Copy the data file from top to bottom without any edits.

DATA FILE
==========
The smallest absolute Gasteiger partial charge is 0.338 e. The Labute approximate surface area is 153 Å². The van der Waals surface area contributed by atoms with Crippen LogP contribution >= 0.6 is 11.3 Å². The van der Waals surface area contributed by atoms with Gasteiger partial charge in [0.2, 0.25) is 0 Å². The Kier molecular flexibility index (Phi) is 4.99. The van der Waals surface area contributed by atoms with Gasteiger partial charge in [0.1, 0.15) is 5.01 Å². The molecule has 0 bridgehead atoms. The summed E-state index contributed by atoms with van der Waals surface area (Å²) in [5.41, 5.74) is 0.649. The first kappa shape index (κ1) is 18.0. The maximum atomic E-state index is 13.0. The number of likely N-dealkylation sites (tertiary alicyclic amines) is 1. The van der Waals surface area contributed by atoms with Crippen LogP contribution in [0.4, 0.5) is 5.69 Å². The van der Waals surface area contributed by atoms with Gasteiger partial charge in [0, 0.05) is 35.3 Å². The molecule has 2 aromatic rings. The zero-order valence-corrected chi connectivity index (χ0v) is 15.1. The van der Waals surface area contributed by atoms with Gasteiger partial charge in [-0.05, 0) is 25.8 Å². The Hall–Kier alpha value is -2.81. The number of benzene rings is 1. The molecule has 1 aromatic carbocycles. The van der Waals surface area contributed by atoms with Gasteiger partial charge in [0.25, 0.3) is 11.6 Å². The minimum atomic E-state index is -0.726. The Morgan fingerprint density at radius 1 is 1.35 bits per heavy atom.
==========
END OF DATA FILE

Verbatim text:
The smallest absolute Gasteiger partial charge is 0.338 e. The Labute approximate surface area is 153 Å². The van der Waals surface area contributed by atoms with Crippen LogP contribution >= 0.6 is 11.3 Å². The van der Waals surface area contributed by atoms with Gasteiger partial charge in [0.2, 0.25) is 0 Å². The Kier molecular flexibility index (Phi) is 4.99. The van der Waals surface area contributed by atoms with Gasteiger partial charge in [0.1, 0.15) is 5.01 Å². The molecule has 0 bridgehead atoms. The summed E-state index contributed by atoms with van der Waals surface area (Å²) in [5.41, 5.74) is 0.649. The first kappa shape index (κ1) is 18.0. The maximum atomic E-state index is 13.0. The number of likely N-dealkylation sites (tertiary alicyclic amines) is 1. The van der Waals surface area contributed by atoms with Crippen LogP contribution in [0.4, 0.5) is 5.69 Å². The van der Waals surface area contributed by atoms with Gasteiger partial charge in [0, 0.05) is 35.3 Å². The molecule has 2 aromatic rings. The zero-order valence-corrected chi connectivity index (χ0v) is 15.1. The van der Waals surface area contributed by atoms with Gasteiger partial charge in [-0.05, 0) is 25.8 Å². The Hall–Kier alpha value is -2.81. The number of benzene rings is 1. The molecule has 1 aromatic carbocycles. The van der Waals surface area contributed by atoms with Gasteiger partial charge in [0.25, 0.3) is 11.6 Å². The minimum atomic E-state index is -0.726. The Morgan fingerprint density at radius 1 is 1.35 bits per heavy atom.